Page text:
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Sniper – Norman A. Rubin
When the wind was blowing, shrill and fierce, with the coming of daylight. When it was just gray with the coming dawn that the forms of things were nearly indistinct - but not wholly lost. A figure was seen crawling slowly but carefully on the khaki of his uniform through the hellish debris of no-man’s land, both of the flesh of man and the ruined tools of war. From time to time he lifted himself from the ground, crouched and jumped over barbed wire entanglements; he was careful of unexploded shells and mines at every movement he made.
His rifle was held tightly in the crook of his arms; the attached capped scope snaking above the breech. The soldier’s face was blackened and his hair was covered with a dark brown cap to be rendered unseen; even his helmet was mud covered and the webbing decorated with small leafy stems for additional camouflage.
When the coming dawn, which imprisoned the shadows that danced through the night hours, the soldier crawled through and around the terrain of battle till he reached the motley ruins of a onetime farmhouse. There he took the needed cover behind a crumbly yet wide foundation block; then he flattened his body on the rough ground facing the distant target. The sniper eyes searched the desolate battleground of shell craters and strands of barbed wire till he saw the enemy’s trench. His heart pounded as he tried to add stones before him to lessen the chance to be seen, but he was forced to desist, as the noise of his work was to his ears rather noisy.
When it was just so light and the forms were clear, the figure of the young sniper was seen blended on the ground behind the hidden cover of stone. Only the sharp eye of a rare bird winging in the sky saw the outline of his form; the bird fluttered away hurriedly when its sense spoke of danger. .
The sniper was neither heroic nor a brave volunteer in the line of his duty; just a soldier from the ranks following the orders of his commanding officer. When the command came he listened to the words, prepared himself to follow his orders and when the moment came to fulfill the command, he lifted himself from his trench and started on the path to his mission.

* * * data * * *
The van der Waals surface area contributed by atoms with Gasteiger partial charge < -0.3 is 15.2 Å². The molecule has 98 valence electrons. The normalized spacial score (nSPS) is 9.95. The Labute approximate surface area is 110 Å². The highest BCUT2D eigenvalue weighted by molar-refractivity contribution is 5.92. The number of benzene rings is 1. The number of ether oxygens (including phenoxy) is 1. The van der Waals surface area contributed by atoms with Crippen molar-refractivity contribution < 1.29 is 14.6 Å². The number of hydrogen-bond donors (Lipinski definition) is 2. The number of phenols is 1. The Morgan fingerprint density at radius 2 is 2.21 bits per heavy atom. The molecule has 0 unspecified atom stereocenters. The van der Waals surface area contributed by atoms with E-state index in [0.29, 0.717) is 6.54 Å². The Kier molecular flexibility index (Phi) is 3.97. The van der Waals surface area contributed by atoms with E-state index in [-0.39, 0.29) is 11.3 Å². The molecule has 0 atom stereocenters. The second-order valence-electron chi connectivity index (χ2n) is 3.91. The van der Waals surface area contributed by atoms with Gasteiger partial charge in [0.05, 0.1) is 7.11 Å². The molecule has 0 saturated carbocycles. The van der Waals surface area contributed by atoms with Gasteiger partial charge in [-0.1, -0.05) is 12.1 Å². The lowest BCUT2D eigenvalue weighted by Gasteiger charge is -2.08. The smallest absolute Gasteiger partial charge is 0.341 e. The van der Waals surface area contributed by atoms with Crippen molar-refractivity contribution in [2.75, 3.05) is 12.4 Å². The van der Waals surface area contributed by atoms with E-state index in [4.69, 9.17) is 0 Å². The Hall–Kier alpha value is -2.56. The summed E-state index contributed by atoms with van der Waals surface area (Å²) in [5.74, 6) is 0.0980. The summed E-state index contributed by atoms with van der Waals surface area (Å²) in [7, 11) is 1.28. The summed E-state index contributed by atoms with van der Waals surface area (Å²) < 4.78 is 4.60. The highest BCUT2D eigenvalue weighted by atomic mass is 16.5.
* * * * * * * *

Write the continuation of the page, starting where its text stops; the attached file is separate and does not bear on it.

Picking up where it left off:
He was a young man wearing the clothes of a doughboy; he might have been either a mountaineer from the southern hills, a plainsman tilling the good earth of the prairies, or a schoolteacher teaching the lessons in the northern clime. He had heard the call ‘Over There, Over There’ and he put his mark of allegiance and joined a regiment of young soldiers.
When the light of the rising sun spread its wan light his blackened faced was etched in apprehension. When the mist rose from the horrors of the shell craters and covered the muddy ground filled with the remnants of battle, he was ready for the orders to be carried out to the best of his ability. Yet his clear eyes were specked with rightful fear and his lips were grim to the task ahead.
Through the early glimmer of daylight the sniper searched out the earthworks till he spotted the observation post. When the hazy morning sight cleared he had a direct outline to distance the trajectory of his bullet. The windage was check one or twice, which he found to be correct. He readied his rifle and wiped the glass of his uncovered scope. Then he waited with the drumming to his heart.
When the clear sighting arose with daylight, the sniper waited and watched. Then he saw a spiked helmet lifting from the observation post. A hazy non-descript face was seen vaguely under the pointed helmet as its alert eyes scanned the terrain of battle. The sniper closed one eye as he peered through the scope and watched the motions of the helmeted head, but he still waited.
When the sniper was crouched unseen behind the stones as he waited for the right moment. It came when the figure made one careless, yet fatal and deadly mistake. The German officer revealed for a few moments the field gray of his uniform as he lifted himself slightly from the trench allowing the officer’s epaulettes to be seen. The enemy searched about the moonscape of battle with a pair of binoculars to his eyes sweeping them in a circular motion.
The sniper had him in his sights through the hairs of his scope. When it was silent and still through the corrupt earth, he pressed his finger on the trigger...
Norman A. Rubin